# Tag Info

46

Yes, otherwise airplanes would be unable to go upwards into the sky.

42

Yes, a wing can (given sufficient forward speed and angle of attack) generate lift greater than the weight of the aircraft. As with any "unbalanced" force, this will result in an acceleration of the airplane in the direction of the lift, according to Newton's Second law. $$\mathbf F=m~\mathbf a$$ Please note, the entities in bold face are vector quantities....

18

Furthermore to @Zeiss' answer, whenever an aircraft is steady-state banked, the lift will be greater than its weight. However, its speed will be constant; instead, the acceleration is centripetal and results in a circular turn. Edit, clarification on pull up maneuver: When an aircraft is pitched up via pitch control, and after the short-period mode settles ...

5

Thankfully, aerodynamics in the usual flight range is linear. Therefore, there is a gradient of lift over angle of attack and another one over the flap deflection angle. Both are constant over a range of maybe ±15° and can be combined. The angle of attack is referenced to the fixed part of the flight surface and the deflection angle to the moving part ...

4

It's the component of the aerodynamic force perpendicular to the direction of the air flow, the aerodynamic force being the reaction of the wing to the relative wind.

4

In straight and level flight at an airspeed V, the weight W is balanced by the lift L, and the aerodynamic drag D is balanced by the thrust T. D is much smaller than L. In a passenger liner, D may be 1/12 ... 1/20 of the weight, or so...

3

The suction peak is the point of lowest pressure on an airfoil, in other words the highest point on a typical pressure or Cp graph of an airfoil. On an airfoil it's typically located just after the leading edge on the upper surface, take a look at this image for instance. In that image you can also see that as you increase the angle of attack of the ...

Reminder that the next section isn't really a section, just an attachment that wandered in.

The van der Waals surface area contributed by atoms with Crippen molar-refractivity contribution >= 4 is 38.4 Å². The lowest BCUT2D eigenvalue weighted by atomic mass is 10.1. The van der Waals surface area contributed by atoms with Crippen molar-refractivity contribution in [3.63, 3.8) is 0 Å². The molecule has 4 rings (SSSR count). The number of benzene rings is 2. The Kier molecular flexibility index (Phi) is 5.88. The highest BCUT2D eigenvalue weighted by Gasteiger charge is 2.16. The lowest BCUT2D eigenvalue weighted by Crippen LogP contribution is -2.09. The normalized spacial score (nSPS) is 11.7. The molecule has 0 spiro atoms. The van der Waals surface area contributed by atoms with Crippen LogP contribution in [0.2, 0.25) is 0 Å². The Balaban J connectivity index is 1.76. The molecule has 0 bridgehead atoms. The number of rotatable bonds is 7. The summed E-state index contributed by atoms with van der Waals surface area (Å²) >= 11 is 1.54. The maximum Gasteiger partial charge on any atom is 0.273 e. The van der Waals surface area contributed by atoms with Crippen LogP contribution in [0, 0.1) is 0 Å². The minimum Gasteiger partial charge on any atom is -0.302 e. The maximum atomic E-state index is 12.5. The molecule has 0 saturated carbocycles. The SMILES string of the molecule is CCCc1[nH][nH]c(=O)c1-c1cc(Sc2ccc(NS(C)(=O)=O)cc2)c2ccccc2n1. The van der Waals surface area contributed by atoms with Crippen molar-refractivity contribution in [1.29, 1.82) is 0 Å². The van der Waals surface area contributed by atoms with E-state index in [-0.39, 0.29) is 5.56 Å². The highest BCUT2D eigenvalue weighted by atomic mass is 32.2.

3

This is quite a flabbergasting question... As you're standing on the floor of your home, Lift equals Weight. The lift is supplied by the floorboards to your feet. That's static lift. If you tilt up a floorboard and pull a toy car across it, it will be lifted upwards and even fly up after the floorboard ends. That's dynamic lift. Note that the required ...

2

A trailing-edge control surface, when it deflects, changes the camber of the overall airfoil. More camber means more lift, in whatever direction that airfoil is mounted. In your example, adding up elevator increases the horizontal stabilizer's camber, which increases the downward force it applies. Philosophically, "why" it does this is just, well, that's ...

2

We want to reduce (or simplify) equation 2, to get get dV/dt by itself, so we multiply both sides by g/W. On the right hand side, this reduces to dV/dt. On the left hand side it reduces to what is given in equation 3, but let me show you how: 1. First term is T x g/W 2. Second term is -D x g/W 3. Third term is -u x g/W (W - L). By the distributive ...

2

A kite is a simple aircraft, generating lift. The vertical component of the pull you feel on the string is any resultant lift greater than the weight of the aircraft, the horizontal component being the drag. In a non-tethered aircraft, excess lift causes the aircraft to "rise", or more precisely, causes the flight path to curve upwards.

1

I interpreted the values as follows: The angle of attack at which the specified propeller airfoil generates zero lift The change in lift coefficient per change in $\alpha$ in radians The same as 2, except that it is this value around the stall angle (it is mostly a safety factor for numerical calculations I think, small but non-zero) Maximum $C_l$, which is ...

1

The accompanying text clearly describes an application of the Bernoulli effect. However the resultant backwards airflow shown in the drawing is given no explanation, other than that implied by the fact that the device is drawn forwards. So there is no evidence of the Coanda effect, in which the airstream clings to the device skin, being understood. Would it ...

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